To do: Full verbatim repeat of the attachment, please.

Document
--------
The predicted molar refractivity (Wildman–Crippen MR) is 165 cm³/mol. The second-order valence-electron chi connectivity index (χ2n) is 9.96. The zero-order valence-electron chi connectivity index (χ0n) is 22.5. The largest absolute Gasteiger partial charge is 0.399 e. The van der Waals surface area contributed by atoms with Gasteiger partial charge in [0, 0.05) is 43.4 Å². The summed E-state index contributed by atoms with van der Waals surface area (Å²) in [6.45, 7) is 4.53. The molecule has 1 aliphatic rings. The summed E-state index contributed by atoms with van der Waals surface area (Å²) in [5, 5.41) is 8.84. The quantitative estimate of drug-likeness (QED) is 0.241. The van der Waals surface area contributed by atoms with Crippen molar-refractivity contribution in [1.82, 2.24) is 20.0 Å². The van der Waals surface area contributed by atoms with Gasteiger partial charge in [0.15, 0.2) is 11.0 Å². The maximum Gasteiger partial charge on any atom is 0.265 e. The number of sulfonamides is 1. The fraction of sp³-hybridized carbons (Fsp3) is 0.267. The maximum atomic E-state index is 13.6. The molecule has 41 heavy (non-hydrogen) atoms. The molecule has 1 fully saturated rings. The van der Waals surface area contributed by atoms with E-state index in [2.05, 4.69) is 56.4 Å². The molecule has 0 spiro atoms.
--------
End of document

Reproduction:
The predicted molar refractivity (Wildman–Crippen MR) is 165 cm³/mol. The second-order valence-electron chi connectivity index (χ2n) is 9.96. The zero-order valence-electron chi connectivity index (χ0n) is 22.5. The largest absolute Gasteiger partial charge is 0.399 e. The van der Waals surface area contributed by atoms with Gasteiger partial charge in [0, 0.05) is 43.4 Å². The summed E-state index contributed by atoms with van der Waals surface area (Å²) in [6.45, 7) is 4.53. The molecule has 1 aliphatic rings. The summed E-state index contributed by atoms with van der Waals surface area (Å²) in [5, 5.41) is 8.84. The quantitative estimate of drug-likeness (QED) is 0.241. The van der Waals surface area contributed by atoms with Crippen molar-refractivity contribution in [1.82, 2.24) is 20.0 Å². The van der Waals surface area contributed by atoms with Gasteiger partial charge in [0.15, 0.2) is 11.0 Å². The maximum Gasteiger partial charge on any atom is 0.265 e. The number of sulfonamides is 1. The fraction of sp³-hybridized carbons (Fsp3) is 0.267. The maximum atomic E-state index is 13.6. The molecule has 41 heavy (non-hydrogen) atoms. The molecule has 1 fully saturated rings. The van der Waals surface area contributed by atoms with E-state index in [2.05, 4.69) is 56.4 Å². The molecule has 0 spiro atoms.